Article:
Effect of daily versus once-weekly home fortification with micronutrient Sprinkles on hemoglobin and iron status among young children in rural Bangladesh

S M Ziauddin Hyder, Farhana Haseen, Mizanur Rahman, Mélody C Tondeur, Stanley H Zlotkin
Food and Nutrition Bulletin 2007, 28 (2): 156-64

BACKGROUND: The effectiveness of commonly suggested public health interventions to control childhood iron-deficiency anemia has been low.

OBJECTIVE: To determine whether iron provided in Sprinkles daily or in a higher dose once weekly affected hemoglobin, serum ferritin levels, and serum transferrin receptor levels, and to determine whether there were differences in the effects of the two regimens.

METHODS: In this cluster-randomized, community-based trial conducted in rural areas of Bangladesh, 136 children aged 12 to 24 months with mild to moderate anemia (hemoglobin 70-109 g/L) were randomly allocated to receive Sprinkles daily (12.5 mg of elemental iron, n = 79) or once weekly (30 mg of elemental iron, n = 73) for 8 weeks. Hemoglobin, serum ferritin, and serum transferrin receptor were assessed at the start and end of the intervention.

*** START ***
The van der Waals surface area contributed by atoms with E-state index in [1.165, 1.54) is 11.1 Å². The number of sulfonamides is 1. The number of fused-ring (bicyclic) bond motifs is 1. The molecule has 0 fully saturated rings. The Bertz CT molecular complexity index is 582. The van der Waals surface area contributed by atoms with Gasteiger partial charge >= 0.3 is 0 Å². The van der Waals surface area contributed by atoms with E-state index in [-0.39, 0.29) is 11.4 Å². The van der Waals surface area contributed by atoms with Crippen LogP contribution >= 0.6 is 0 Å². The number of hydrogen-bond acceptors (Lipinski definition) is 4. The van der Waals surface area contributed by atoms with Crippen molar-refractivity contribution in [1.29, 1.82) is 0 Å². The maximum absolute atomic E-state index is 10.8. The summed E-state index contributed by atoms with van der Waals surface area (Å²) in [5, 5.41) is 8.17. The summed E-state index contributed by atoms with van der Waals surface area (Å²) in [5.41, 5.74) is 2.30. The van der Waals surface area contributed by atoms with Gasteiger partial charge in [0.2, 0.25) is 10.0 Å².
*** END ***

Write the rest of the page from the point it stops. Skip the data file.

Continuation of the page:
RESULTS: In both groups, there were significant increases in hemoglobin and serum ferritin and a significant decrease in serum transferrin receptor (p < .01). There were no significant differences between the groups in the increases in hemoglobin (16.1 +/- 13.2 g/L for the group receiving Sprinkles daily and 12.3 +/- 13.3 g/L for the group receiving Sprinkles once weekly) and serum ferritin (10.6 and 5.7 microg/L, respectively). The decrease in serum transferrin receptor also did not significantly differ between the groups (median, -2.5 and -1.8 mg/L, respectively). The prevalence rates of iron-deficiency anemia, depleted iron stores, and tissue iron deficiency decreased significantly within each group (p < .01), with no significant differences between the groups.

CONCLUSIONS: Home fortification of complementary foods with Sprinkles given either daily or once weekly improved iron-deficiency anemia and iron status among young children.

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